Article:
Living In Death’s Shadow: Personal Stories Of The AIDS Epidemic
Inner-city Sydney was the
epicentre of gay life in the Southern hemisphere in the
1970s and early 1980s, as gay men moved from across
Australasia to find social freedom in the city’s vibrant
community networks. However when HIV and AIDS devastated the
community, they grieved, suffered, and survived in ways that
have often been left out of the historical record, until
new book by University of Auckland historian Dr Cheryl Ware
looks at the intimate lives and memories of HIV-positive gay
men in Sydney between 1982 and
HIV Survivors in Sydney, Memories of the Epidemic (Palgrave MacMillan, 2019) by Dr Cheryl Ware looks at the intimate lives and memories of HIV-positive gay men in Sydney. It focuses on the critical years between 1982 and 1996, when HIV went from being a terrifying unidentified disease to a chronic condition that could be managed with antiretroviral medication.
Using oral histories and archival research, Dr Ware explores how HIV-positive gay men navigated issues like disclosure, health, sex, grief, death and survival, how they dealt with the virus both within and outside of support networks and how they remember these experiences nearly three decades later.
Her interest in the field started with a personal experience of having a family friend whose partner died as a result of HIV in 1999. She interviewed the family friend in 2010
“It brought up a lot of conversations about having to deal with the body and the rituals around death, and how many men’s partners and friends were not welcome among families at conventional funerals, so they had to create their own rituals,” she says.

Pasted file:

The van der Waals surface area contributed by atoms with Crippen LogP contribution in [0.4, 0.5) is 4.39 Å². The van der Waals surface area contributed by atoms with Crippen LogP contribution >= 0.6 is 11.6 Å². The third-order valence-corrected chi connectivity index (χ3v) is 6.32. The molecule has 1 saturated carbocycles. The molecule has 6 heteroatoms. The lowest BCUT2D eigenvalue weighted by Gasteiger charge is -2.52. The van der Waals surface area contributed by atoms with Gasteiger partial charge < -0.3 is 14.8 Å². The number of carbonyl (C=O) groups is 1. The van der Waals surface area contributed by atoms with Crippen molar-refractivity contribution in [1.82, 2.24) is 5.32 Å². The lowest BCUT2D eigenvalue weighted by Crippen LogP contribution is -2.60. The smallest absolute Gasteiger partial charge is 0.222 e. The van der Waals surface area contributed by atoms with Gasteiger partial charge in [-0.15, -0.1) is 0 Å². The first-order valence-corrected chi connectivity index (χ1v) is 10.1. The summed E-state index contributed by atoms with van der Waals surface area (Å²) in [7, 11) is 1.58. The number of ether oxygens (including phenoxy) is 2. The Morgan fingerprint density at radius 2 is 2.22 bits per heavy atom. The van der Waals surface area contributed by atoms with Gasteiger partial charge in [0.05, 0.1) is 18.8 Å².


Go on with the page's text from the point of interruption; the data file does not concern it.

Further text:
For her book, Dr Ware conducted interviews with 25 gay men who were diagnosed with HIV before the introduction of highly active antiretroviral therapy (HAART) in 1996. She says all the men who participated in her study were diagnosed when it was considered a death sentence.
“They had all witnessed others’ health deteriorate and many had internalised ideas that they would succumb to the same severe physical effects of HIV and AIDS-related conditions that they had seen countless others endure.”
Between 1982 and 1996, over 16000 Australians were diagnosed with HIV and about 80 percent were gay men.
“Several of the issues they described, especially regarding participating in trials for various antiretroviral medications and planning their own funerals, were strongly influenced by what many perceived as the reality that they would die untimely and protracted deaths,” she says.
A key focus of the book is the way in which the threat of the virus galvanised gay activists to become part of the response to the epidemic, as they mobilised to provide practical, emotional and economic support.
“They established a proactive and effective system of peer-based preventative education that some historians have labelled one of the best in the world,” says Dr Ware. “Such histories are incredibly valuable as they pay due respect to the scores of activists who dedicated themselves to establishing an exceptional response to a devastating situation.”
She says the huge stigma associated with the illness is also a common theme.
“Several of the men in the study challenged the stigma by appearing in the media as the ‘face of HIV,’ lobbied doctors to collaborate with patients under a ‘consult, don’t prescribe’ policy, and transformed Australia’s drug approval process to improve access to potentially lifesaving medication.”
The scale and influence of existing histories that trace activists’ public achievements appear to have helped some participants make sense of the tragedy.
Other interviewees were not involved in activism and felt disconnected from Sydney’s gay community.
“These men did not always have access to support networks, yet many struggled to articulate their memories of isolation and exclusion. They expressed particular difficulty talking about times when highly publicised HIV-related discrimination and vilification, coupled with a lack of support, meant they felt compelled to conceal their positive status.”
By emphasising the value of their individual accounts, Dr Ware believes the book offers these men a unique forum to narrate their life stories in ways that both aligns with, and departs from, existing knowledge of how HIV and AIDS impacted Sydney’s gay community.
It is available at UBIQ stores and online.
Inner-city Sydney was the epicentre of gay life in the Southern hemisphere in the 1970s and early 1980s, as gay men moved from across Australasia to find social freedom in the city’s vibrant community networks. However when HIV and AIDS devastated the community, they grieved, suffered, and survived in ways that have often been left out of the historical record, until now.